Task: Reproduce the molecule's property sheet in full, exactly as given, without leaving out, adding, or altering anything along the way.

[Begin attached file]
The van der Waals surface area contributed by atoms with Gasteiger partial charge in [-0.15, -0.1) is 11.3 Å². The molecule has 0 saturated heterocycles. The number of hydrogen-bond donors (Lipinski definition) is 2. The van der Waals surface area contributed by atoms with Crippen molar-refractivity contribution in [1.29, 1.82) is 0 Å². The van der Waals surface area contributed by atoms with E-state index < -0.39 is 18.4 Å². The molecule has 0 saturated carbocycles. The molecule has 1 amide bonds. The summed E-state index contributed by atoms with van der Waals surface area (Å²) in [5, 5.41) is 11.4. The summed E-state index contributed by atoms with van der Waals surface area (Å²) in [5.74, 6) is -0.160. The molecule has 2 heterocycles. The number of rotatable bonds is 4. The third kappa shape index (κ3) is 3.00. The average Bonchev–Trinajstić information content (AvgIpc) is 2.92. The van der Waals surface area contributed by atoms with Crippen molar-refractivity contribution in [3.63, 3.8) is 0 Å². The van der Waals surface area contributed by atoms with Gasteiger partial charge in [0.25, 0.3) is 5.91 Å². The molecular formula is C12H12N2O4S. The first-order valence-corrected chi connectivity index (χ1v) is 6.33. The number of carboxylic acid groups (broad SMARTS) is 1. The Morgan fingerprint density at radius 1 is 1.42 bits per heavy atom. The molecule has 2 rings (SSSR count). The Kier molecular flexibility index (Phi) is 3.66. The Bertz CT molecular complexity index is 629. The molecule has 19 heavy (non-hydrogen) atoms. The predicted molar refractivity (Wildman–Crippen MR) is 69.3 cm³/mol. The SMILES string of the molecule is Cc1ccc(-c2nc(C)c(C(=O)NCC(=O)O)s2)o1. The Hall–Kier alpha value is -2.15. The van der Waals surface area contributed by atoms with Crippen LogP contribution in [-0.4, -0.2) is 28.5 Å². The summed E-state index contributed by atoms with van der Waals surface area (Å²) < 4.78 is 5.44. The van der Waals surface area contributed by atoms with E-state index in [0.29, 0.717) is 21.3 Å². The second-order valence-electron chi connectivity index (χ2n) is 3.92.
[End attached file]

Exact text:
The van der Waals surface area contributed by atoms with Gasteiger partial charge in [-0.15, -0.1) is 11.3 Å². The molecule has 0 saturated heterocycles. The number of hydrogen-bond donors (Lipinski definition) is 2. The van der Waals surface area contributed by atoms with Crippen molar-refractivity contribution in [1.29, 1.82) is 0 Å². The van der Waals surface area contributed by atoms with E-state index < -0.39 is 18.4 Å². The molecule has 0 saturated carbocycles. The molecule has 1 amide bonds. The summed E-state index contributed by atoms with van der Waals surface area (Å²) in [5, 5.41) is 11.4. The summed E-state index contributed by atoms with van der Waals surface area (Å²) in [5.74, 6) is -0.160. The molecule has 2 heterocycles. The number of rotatable bonds is 4. The third kappa shape index (κ3) is 3.00. The average Bonchev–Trinajstić information content (AvgIpc) is 2.92. The van der Waals surface area contributed by atoms with Crippen molar-refractivity contribution in [3.63, 3.8) is 0 Å². The van der Waals surface area contributed by atoms with Gasteiger partial charge in [0.25, 0.3) is 5.91 Å². The molecular formula is C12H12N2O4S. The first-order valence-corrected chi connectivity index (χ1v) is 6.33. The number of carboxylic acid groups (broad SMARTS) is 1. The Morgan fingerprint density at radius 1 is 1.42 bits per heavy atom. The molecule has 2 rings (SSSR count). The Kier molecular flexibility index (Phi) is 3.66. The Bertz CT molecular complexity index is 629. The molecule has 19 heavy (non-hydrogen) atoms. The predicted molar refractivity (Wildman–Crippen MR) is 69.3 cm³/mol. The SMILES string of the molecule is Cc1ccc(-c2nc(C)c(C(=O)NCC(=O)O)s2)o1. The Hall–Kier alpha value is -2.15. The van der Waals surface area contributed by atoms with Crippen LogP contribution in [-0.4, -0.2) is 28.5 Å². The summed E-state index contributed by atoms with van der Waals surface area (Å²) < 4.78 is 5.44. The van der Waals surface area contributed by atoms with E-state index in [0.29, 0.717) is 21.3 Å². The second-order valence-electron chi connectivity index (χ2n) is 3.92.